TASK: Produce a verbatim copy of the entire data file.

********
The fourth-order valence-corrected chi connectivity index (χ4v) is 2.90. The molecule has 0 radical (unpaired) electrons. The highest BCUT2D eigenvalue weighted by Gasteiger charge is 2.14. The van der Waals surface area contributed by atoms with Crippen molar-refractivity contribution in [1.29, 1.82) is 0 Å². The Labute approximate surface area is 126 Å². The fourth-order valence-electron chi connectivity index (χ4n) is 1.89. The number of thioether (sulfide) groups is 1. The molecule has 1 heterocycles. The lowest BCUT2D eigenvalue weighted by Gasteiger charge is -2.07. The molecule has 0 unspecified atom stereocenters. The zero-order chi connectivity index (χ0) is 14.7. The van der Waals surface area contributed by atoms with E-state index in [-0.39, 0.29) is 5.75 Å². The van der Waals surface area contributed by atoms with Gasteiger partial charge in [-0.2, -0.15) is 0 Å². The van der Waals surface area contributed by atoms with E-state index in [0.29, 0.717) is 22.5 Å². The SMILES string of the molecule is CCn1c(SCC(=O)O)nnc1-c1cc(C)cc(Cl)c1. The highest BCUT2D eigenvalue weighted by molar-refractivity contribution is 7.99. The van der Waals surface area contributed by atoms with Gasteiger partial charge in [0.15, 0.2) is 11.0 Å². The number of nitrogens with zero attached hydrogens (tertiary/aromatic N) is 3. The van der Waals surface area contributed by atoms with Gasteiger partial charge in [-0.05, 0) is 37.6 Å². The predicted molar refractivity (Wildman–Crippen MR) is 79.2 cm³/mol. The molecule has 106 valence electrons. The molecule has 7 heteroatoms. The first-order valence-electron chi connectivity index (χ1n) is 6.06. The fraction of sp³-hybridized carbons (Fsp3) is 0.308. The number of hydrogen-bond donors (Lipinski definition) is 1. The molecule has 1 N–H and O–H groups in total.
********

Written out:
The fourth-order valence-corrected chi connectivity index (χ4v) is 2.90. The molecule has 0 radical (unpaired) electrons. The highest BCUT2D eigenvalue weighted by Gasteiger charge is 2.14. The van der Waals surface area contributed by atoms with Crippen molar-refractivity contribution in [1.29, 1.82) is 0 Å². The Labute approximate surface area is 126 Å². The fourth-order valence-electron chi connectivity index (χ4n) is 1.89. The number of thioether (sulfide) groups is 1. The molecule has 1 heterocycles. The lowest BCUT2D eigenvalue weighted by Gasteiger charge is -2.07. The molecule has 0 unspecified atom stereocenters. The zero-order chi connectivity index (χ0) is 14.7. The van der Waals surface area contributed by atoms with E-state index in [-0.39, 0.29) is 5.75 Å². The van der Waals surface area contributed by atoms with Gasteiger partial charge in [-0.2, -0.15) is 0 Å². The van der Waals surface area contributed by atoms with E-state index in [0.29, 0.717) is 22.5 Å². The SMILES string of the molecule is CCn1c(SCC(=O)O)nnc1-c1cc(C)cc(Cl)c1. The highest BCUT2D eigenvalue weighted by molar-refractivity contribution is 7.99. The van der Waals surface area contributed by atoms with Gasteiger partial charge in [0.15, 0.2) is 11.0 Å². The number of nitrogens with zero attached hydrogens (tertiary/aromatic N) is 3. The van der Waals surface area contributed by atoms with Gasteiger partial charge in [-0.05, 0) is 37.6 Å². The predicted molar refractivity (Wildman–Crippen MR) is 79.2 cm³/mol. The molecule has 106 valence electrons. The molecule has 7 heteroatoms. The first-order valence-electron chi connectivity index (χ1n) is 6.06. The fraction of sp³-hybridized carbons (Fsp3) is 0.308. The number of hydrogen-bond donors (Lipinski definition) is 1. The molecule has 1 N–H and O–H groups in total.